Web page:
Charlotte and Raleigh are two of the best markets to open a Black-owned business according to a national study.
Charlotte-Concord-Gastonia ranked second and Raleigh-Cary ninth in Smart Asset’s analysis of the best places for Black entrepreneurs. Black Americans are the third-largest racial or ethnic group in the U.S. at just over 12% of the population, but less than 3% of all businesses are Black-owned.
Smart Asset created rankings based on business and employment data and do not take into account the social climate or other factors that may contribute to racial inequality in a place. Thirty-nine of the largest metro areas across three categories and nine metrics on topics such as the prevalence of Black-owned businesses, new business success, and income and job security.
The rankings are based on business and employment data and do not take into account the social climate or other factors that may contribute to racial inequality.
The top 10 markets:
1. Austin-Round Rock-Georgetown, Texas The fourth-largest metro area in Texas grew in the number of Black-owned businesses by 88.27% between 2018 and 2020 (ranking second highest). More than a third of total businesses are younger than three years and the area does well for Black job security with a 6.6.% jobless rate that’s lowest in the study.
2. Charlotte-Concord-Gastonia The Charlotte metro area has an above-average presence of Black-owned businesses (the sixth-highest percentage). Black entrepreneurs are also finding a welcoming climate at 27.59% of all businesses (10th-highest). Additionally, the startup early survival rate in the state as a whole is just over 82% (fifth best in the U.S.).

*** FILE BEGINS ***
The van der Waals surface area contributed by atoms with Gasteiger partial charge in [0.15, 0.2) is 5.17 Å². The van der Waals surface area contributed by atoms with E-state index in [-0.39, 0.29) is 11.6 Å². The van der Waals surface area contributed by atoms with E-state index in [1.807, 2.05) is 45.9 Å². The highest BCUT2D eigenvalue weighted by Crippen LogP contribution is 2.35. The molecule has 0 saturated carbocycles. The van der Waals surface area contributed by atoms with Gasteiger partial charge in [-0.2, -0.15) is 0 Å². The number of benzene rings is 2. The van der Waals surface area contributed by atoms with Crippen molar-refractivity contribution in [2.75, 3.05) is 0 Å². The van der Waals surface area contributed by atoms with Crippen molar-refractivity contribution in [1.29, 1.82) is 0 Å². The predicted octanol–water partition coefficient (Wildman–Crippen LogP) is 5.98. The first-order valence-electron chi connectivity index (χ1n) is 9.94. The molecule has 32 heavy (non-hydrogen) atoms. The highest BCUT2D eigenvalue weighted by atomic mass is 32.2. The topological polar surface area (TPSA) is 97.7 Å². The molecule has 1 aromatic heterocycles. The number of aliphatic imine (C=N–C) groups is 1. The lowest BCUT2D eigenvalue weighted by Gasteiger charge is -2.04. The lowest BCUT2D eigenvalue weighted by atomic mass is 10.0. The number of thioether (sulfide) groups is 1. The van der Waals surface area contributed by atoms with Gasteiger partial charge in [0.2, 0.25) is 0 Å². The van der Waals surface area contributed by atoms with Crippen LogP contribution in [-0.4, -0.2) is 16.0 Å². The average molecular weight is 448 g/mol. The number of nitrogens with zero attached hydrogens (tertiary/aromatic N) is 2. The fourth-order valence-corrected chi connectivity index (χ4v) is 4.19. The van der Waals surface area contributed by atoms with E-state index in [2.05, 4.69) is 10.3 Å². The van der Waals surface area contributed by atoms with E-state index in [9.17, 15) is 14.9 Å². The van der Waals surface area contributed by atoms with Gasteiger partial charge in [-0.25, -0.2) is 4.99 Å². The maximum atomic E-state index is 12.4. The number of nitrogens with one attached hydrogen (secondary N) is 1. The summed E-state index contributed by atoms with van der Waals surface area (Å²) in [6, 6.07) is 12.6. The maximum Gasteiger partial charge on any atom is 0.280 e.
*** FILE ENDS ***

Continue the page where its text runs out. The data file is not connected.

3. Atlanta-Sandy Springs-Alpharetta, Ga. The Atlanta metro area has the highest percentage of Black-owned businesses (7.42%, or 8,663 in total), which has gone up by almost 17% between 2018 and 2020. For Black residents in the area, both the median Black household income ($60,966) and unemployment rate (7.9%) rank in the top 10.
4. Boston-Cambridge-Newton, MA-NH While the Boston area doesn’t have the highest percentage of Black-owned businesses, it has seen major growth over the past two years. Between 2018 and 2020, the number of Black-owned businesses has increased by more than 36% (fifth-highest increase).
Additionally, close to 70% of all businesses in the area report sales and receipts exceeding $250,000 (11th highest).
5. Washington, D.C.-Arlington-Alexandria, Va. The District of Columbia metro area ranks near the top for Black entrepreneurship. The prevalence of Black-owned businesses ranks in the top five as a percentage (7.01%) and gross figure (7,933), up 11.04% between 2018 and 2020.
6. Indianapolis-Carmel-Anderson, Ind. Approximately 3.25% of businesses are Black-owned, an increase of 32.50% between 2018 and 2020 (sixth highest). Nearly 14% of all businesses are younger than three years in the metro area, and Indiana as a whole has a startup early survival rate of 83.59% – third highest in the nation.